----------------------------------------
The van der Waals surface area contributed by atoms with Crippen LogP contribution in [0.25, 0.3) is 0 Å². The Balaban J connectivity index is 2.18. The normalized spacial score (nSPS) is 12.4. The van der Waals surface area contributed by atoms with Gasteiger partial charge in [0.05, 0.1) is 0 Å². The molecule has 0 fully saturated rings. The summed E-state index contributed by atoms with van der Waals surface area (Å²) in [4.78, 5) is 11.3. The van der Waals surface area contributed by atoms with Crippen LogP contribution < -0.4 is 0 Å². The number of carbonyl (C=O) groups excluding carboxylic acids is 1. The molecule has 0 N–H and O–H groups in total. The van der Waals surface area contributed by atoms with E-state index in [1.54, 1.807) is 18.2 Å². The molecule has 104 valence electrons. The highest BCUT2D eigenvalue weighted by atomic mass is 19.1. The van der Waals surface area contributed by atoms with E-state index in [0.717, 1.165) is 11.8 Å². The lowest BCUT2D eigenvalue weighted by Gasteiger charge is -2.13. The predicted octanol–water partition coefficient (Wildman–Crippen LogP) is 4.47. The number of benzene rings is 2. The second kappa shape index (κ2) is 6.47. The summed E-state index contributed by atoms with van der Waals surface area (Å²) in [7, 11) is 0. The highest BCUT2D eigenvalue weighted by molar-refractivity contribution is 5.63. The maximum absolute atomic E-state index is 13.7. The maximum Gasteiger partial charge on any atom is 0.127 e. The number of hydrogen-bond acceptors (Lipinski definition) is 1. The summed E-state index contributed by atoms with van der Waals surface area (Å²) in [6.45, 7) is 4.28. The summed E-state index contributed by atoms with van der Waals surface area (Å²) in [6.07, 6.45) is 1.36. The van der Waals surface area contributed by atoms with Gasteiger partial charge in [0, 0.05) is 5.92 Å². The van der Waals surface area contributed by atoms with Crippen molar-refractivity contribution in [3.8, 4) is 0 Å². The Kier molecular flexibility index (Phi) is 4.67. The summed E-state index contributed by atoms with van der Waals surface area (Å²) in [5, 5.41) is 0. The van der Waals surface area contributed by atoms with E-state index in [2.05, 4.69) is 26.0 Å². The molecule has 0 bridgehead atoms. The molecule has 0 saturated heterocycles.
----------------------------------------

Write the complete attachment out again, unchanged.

The van der Waals surface area contributed by atoms with Crippen LogP contribution in [0.25, 0.3) is 0 Å². The Balaban J connectivity index is 2.18. The normalized spacial score (nSPS) is 12.4. The van der Waals surface area contributed by atoms with Gasteiger partial charge in [0.05, 0.1) is 0 Å². The molecule has 0 fully saturated rings. The summed E-state index contributed by atoms with van der Waals surface area (Å²) in [4.78, 5) is 11.3. The van der Waals surface area contributed by atoms with Crippen LogP contribution < -0.4 is 0 Å². The number of carbonyl (C=O) groups excluding carboxylic acids is 1. The molecule has 0 N–H and O–H groups in total. The van der Waals surface area contributed by atoms with E-state index in [1.54, 1.807) is 18.2 Å². The molecule has 104 valence electrons. The highest BCUT2D eigenvalue weighted by atomic mass is 19.1. The van der Waals surface area contributed by atoms with E-state index in [0.717, 1.165) is 11.8 Å². The lowest BCUT2D eigenvalue weighted by Gasteiger charge is -2.13. The predicted octanol–water partition coefficient (Wildman–Crippen LogP) is 4.47. The number of benzene rings is 2. The second kappa shape index (κ2) is 6.47. The summed E-state index contributed by atoms with van der Waals surface area (Å²) in [7, 11) is 0. The highest BCUT2D eigenvalue weighted by molar-refractivity contribution is 5.63. The maximum absolute atomic E-state index is 13.7. The maximum Gasteiger partial charge on any atom is 0.127 e. The number of hydrogen-bond acceptors (Lipinski definition) is 1. The summed E-state index contributed by atoms with van der Waals surface area (Å²) in [6.45, 7) is 4.28. The summed E-state index contributed by atoms with van der Waals surface area (Å²) in [6.07, 6.45) is 1.36. The van der Waals surface area contributed by atoms with Gasteiger partial charge in [0, 0.05) is 5.92 Å². The van der Waals surface area contributed by atoms with Crippen molar-refractivity contribution in [3.8, 4) is 0 Å². The Kier molecular flexibility index (Phi) is 4.67. The summed E-state index contributed by atoms with van der Waals surface area (Å²) in [5, 5.41) is 0. The van der Waals surface area contributed by atoms with E-state index in [2.05, 4.69) is 26.0 Å². The molecule has 0 bridgehead atoms. The molecule has 0 saturated heterocycles.